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Long Island Film and Food Feast: What to eat, drink and watch

"Grow to Give Gardens" is a short film

"Grow to Give Gardens" is a short film about growing foods we eat. Credit: Slow Food North Shore

Foodies and film fans heading to Cinema Arts Centre in Huntington on Sunday will find fare that's deliciously different from what's generally served up at your local multiplex -- both at the tables and on screen.

Don't expect hot dogs, Raisinets and cheesy nachos. The menu at the theater's Sky Room Cafe will consist of healthy food items like raw slaw and tempeh. Complementing those foods: short films (the longest is seven minutes) on subjects such as community gardens, fermentation and the slow food movement -- cooking meals with hand-picked, locally grown ingredients.

"It's a food feast, but it's also a feast of films," cinema co-director Dylan Skolnick says of the second annual celebration of organic and locally sourced cuisine and food-centric cinema. He says that the focus "is in favor of sustainability and eating local" at the event sponsored by Slow Food North Shore, a Long Island chapter of Slow Food USA.

The event is a sit-down dinner featuring a different nosh or liquid refreshment paired with each of the eight short films shown on the cafe's big screen. Like last year, a capacity crowd is expected, Skolnick says. The shorts and speakers were chosen by Bhavani Jaroff of Old Westbury, who runs Slow Food North Shore and is a chef with natural food company iEat Green.

"One of the things that slow food promotes is the conviviality and the pleasure that happens around the table when you share a meal," says Jaroff, who will be preparing most of the food.

The entrees include vegetarian shepherd's pie, paired with the film "Do We Need Industrial Agriculture to Feed the World?" and comments by Caroline Fanning of Restoration Farm. Jaroff will also make seafood chowder to go with "Community Supported Fisheries: The Basics," and comments by Angela Andre of Dock to Dish in Montauk and Brett Tolley of the Northeast Atlantic Marine Alliance.



Bread for Thought

Although the menu includes fish, "there will be a vegetarian option for everything," Jaroff says. Many items also will be gluten free, except for the onion rye bread that Jaroff will make from scratch, using freshly milled hard red winter wheat berries grown at Amber Waves Farm in Amagansett.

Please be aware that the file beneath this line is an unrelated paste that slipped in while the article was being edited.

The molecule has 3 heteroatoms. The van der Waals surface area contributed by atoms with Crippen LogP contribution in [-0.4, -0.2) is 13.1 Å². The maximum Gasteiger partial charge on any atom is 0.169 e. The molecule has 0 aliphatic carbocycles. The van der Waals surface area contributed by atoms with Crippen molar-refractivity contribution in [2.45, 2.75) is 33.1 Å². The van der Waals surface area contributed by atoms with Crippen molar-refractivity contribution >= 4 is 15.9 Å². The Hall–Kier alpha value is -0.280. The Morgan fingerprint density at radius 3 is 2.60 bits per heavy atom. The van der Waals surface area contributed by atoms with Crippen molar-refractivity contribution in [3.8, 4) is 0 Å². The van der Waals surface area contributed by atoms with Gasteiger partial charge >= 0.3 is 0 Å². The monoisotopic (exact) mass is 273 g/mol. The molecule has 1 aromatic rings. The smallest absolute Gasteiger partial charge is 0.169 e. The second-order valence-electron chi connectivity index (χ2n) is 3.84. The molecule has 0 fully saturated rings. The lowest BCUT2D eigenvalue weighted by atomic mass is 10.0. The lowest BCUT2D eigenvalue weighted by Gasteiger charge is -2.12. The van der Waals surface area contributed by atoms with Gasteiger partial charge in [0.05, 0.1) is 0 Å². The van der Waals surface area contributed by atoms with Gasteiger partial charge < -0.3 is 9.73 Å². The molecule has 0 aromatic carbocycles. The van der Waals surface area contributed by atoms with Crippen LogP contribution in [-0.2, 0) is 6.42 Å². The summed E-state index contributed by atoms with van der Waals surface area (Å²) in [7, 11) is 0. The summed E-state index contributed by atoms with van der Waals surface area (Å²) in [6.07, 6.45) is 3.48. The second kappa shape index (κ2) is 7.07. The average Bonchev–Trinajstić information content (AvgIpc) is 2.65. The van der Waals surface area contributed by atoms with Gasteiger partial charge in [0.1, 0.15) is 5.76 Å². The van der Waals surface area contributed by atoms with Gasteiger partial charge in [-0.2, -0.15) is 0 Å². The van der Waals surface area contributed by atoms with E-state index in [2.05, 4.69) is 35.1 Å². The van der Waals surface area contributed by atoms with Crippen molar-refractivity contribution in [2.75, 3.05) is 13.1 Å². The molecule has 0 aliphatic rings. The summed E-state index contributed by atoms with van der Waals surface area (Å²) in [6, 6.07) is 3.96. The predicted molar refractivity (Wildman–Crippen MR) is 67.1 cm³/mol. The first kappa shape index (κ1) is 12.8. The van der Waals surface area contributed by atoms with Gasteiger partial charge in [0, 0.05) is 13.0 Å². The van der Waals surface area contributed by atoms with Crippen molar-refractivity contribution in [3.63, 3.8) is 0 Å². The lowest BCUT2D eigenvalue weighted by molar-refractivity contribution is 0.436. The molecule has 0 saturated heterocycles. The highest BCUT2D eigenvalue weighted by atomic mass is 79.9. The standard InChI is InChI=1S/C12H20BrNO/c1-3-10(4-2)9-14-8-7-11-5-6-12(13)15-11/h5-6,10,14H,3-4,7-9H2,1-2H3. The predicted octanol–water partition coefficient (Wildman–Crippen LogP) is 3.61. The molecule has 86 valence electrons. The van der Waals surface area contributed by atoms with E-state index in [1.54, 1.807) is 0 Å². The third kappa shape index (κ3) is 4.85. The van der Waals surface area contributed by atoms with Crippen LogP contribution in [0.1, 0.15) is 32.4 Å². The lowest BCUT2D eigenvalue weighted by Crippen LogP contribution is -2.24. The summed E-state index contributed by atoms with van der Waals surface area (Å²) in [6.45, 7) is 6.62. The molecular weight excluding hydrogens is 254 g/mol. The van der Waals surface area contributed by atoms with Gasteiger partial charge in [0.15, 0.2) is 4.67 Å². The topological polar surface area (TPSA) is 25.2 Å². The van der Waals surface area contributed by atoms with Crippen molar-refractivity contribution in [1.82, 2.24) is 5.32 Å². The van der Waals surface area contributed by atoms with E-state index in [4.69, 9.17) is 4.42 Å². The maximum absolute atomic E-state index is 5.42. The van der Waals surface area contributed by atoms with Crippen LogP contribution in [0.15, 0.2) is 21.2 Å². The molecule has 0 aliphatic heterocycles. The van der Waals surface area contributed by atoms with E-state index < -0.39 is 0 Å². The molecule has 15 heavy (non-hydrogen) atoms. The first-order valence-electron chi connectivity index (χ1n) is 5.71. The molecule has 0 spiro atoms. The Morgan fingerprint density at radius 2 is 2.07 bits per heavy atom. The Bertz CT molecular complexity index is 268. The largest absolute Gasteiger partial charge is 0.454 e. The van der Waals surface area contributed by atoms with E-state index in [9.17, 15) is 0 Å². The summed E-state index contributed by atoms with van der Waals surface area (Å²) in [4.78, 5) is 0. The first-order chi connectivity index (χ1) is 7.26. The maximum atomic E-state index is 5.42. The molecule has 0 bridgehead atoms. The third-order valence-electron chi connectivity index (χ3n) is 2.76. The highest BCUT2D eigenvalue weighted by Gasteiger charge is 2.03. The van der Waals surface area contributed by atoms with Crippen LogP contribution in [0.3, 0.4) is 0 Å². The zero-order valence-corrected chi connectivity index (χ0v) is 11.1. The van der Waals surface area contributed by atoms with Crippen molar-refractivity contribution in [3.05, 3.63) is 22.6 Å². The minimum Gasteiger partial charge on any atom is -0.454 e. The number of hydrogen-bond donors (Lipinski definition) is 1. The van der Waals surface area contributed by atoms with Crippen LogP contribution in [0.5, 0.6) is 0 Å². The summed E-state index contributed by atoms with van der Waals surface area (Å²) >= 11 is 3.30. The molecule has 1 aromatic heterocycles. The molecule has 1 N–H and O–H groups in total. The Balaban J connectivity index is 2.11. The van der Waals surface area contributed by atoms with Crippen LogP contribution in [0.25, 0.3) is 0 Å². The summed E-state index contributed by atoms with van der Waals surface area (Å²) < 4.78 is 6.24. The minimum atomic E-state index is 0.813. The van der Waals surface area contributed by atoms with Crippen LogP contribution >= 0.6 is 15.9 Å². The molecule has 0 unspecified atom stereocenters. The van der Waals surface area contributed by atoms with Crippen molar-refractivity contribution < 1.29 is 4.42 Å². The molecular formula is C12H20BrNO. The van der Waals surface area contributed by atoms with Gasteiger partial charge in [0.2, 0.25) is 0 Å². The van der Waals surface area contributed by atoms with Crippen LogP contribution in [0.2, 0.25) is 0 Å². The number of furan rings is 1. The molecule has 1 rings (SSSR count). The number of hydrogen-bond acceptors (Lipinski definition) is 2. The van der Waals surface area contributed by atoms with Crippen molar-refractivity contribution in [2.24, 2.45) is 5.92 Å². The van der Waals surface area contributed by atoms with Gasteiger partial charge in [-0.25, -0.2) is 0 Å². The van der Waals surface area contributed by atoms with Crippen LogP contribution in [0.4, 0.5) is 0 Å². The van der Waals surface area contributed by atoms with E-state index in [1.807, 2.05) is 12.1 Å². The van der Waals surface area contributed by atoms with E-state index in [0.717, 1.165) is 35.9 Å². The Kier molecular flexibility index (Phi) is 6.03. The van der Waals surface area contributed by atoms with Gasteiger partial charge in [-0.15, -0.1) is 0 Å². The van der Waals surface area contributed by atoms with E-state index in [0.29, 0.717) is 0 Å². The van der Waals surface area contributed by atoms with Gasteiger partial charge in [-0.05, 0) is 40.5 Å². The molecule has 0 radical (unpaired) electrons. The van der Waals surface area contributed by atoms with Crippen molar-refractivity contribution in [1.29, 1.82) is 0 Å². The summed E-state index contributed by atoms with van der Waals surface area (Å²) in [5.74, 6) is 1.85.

"We are trying to educate the public about the flavor of wheat, where their bread is coming from and what it takes to grow a local loaf of bread," says Katie Baldwin, co-founder of Amber Waves, a not-for-profit, organic community-supported agriculture program. Tear off a piece of bread while watching a clip from a TV show about harvesting wheat to make pizza.

Not full yet? Quaff a Brooklyn Brewery beer with the short film "GotBeer: Brooklyn Brewery Tour," and learn about the fermentation movement while sampling tempeh, raw slaw and kombucha, during the seven-minute "Ferment."

Barry Schwartz, owner of Barry's Tempeh of Brooklyn, will talk about how the soy-based protein substitute is made and will serve it slathered with "a barbecue sauce from a fourth-generation recipe from Kansas City."

And leave room for dessert and two more film courses. Have some Ethiopian coffee with "There is Only Coffee" and carrot cake with two cinematic side dishes, "Food + Data = Opportunities" and "Grow to Give Gardens."

And for the adventurous palate, the short "The Dumpster Diver" will be paired with a "surprise entree," Jaroff says: "The whole idea is to show people that you can get really good food that would otherwise end up in the garbage."



Long Island Food and Film Feast

WHEN | WHERE 6:30 p.m. Sunday, Cinema Arts Centre, 423 Park Ave., Huntington.

INFO $60; 631-423-7611,

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